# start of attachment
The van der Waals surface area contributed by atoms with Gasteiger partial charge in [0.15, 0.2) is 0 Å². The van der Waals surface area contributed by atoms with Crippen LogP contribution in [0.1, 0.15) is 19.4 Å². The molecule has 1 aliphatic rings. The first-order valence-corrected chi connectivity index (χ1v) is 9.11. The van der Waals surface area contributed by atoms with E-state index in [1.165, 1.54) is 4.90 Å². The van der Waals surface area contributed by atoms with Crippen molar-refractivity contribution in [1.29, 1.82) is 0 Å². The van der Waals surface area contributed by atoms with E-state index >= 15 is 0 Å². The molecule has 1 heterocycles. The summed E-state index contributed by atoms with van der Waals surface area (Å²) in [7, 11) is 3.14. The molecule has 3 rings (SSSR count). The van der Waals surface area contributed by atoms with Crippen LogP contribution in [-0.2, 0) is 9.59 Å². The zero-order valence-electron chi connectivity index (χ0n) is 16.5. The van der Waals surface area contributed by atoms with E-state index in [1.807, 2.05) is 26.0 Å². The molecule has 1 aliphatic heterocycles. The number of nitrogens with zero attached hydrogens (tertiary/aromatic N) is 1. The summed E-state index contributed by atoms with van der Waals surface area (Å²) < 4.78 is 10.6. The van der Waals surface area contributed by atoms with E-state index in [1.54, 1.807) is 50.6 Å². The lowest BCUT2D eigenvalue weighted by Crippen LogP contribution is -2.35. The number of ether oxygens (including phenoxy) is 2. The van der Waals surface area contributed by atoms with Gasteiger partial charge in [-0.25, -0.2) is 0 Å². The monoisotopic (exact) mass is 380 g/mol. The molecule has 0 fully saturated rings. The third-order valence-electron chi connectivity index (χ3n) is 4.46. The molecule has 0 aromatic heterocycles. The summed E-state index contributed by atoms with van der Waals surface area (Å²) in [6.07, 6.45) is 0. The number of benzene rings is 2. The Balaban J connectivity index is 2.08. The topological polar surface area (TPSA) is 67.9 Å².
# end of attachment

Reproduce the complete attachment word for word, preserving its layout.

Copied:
The van der Waals surface area contributed by atoms with Gasteiger partial charge in [0.15, 0.2) is 0 Å². The van der Waals surface area contributed by atoms with Crippen LogP contribution in [0.1, 0.15) is 19.4 Å². The molecule has 1 aliphatic rings. The first-order valence-corrected chi connectivity index (χ1v) is 9.11. The van der Waals surface area contributed by atoms with E-state index in [1.165, 1.54) is 4.90 Å². The van der Waals surface area contributed by atoms with Crippen molar-refractivity contribution in [1.29, 1.82) is 0 Å². The van der Waals surface area contributed by atoms with E-state index >= 15 is 0 Å². The molecule has 1 heterocycles. The summed E-state index contributed by atoms with van der Waals surface area (Å²) in [7, 11) is 3.14. The molecule has 3 rings (SSSR count). The van der Waals surface area contributed by atoms with Crippen LogP contribution in [-0.2, 0) is 9.59 Å². The zero-order valence-electron chi connectivity index (χ0n) is 16.5. The van der Waals surface area contributed by atoms with E-state index in [1.807, 2.05) is 26.0 Å². The molecule has 1 aliphatic heterocycles. The number of nitrogens with zero attached hydrogens (tertiary/aromatic N) is 1. The summed E-state index contributed by atoms with van der Waals surface area (Å²) < 4.78 is 10.6. The van der Waals surface area contributed by atoms with E-state index in [1.54, 1.807) is 50.6 Å². The lowest BCUT2D eigenvalue weighted by Crippen LogP contribution is -2.35. The number of ether oxygens (including phenoxy) is 2. The van der Waals surface area contributed by atoms with Gasteiger partial charge in [-0.25, -0.2) is 0 Å². The monoisotopic (exact) mass is 380 g/mol. The molecule has 0 fully saturated rings. The third-order valence-electron chi connectivity index (χ3n) is 4.46. The molecule has 0 aromatic heterocycles. The summed E-state index contributed by atoms with van der Waals surface area (Å²) in [6.07, 6.45) is 0. The number of benzene rings is 2. The Balaban J connectivity index is 2.08. The topological polar surface area (TPSA) is 67.9 Å².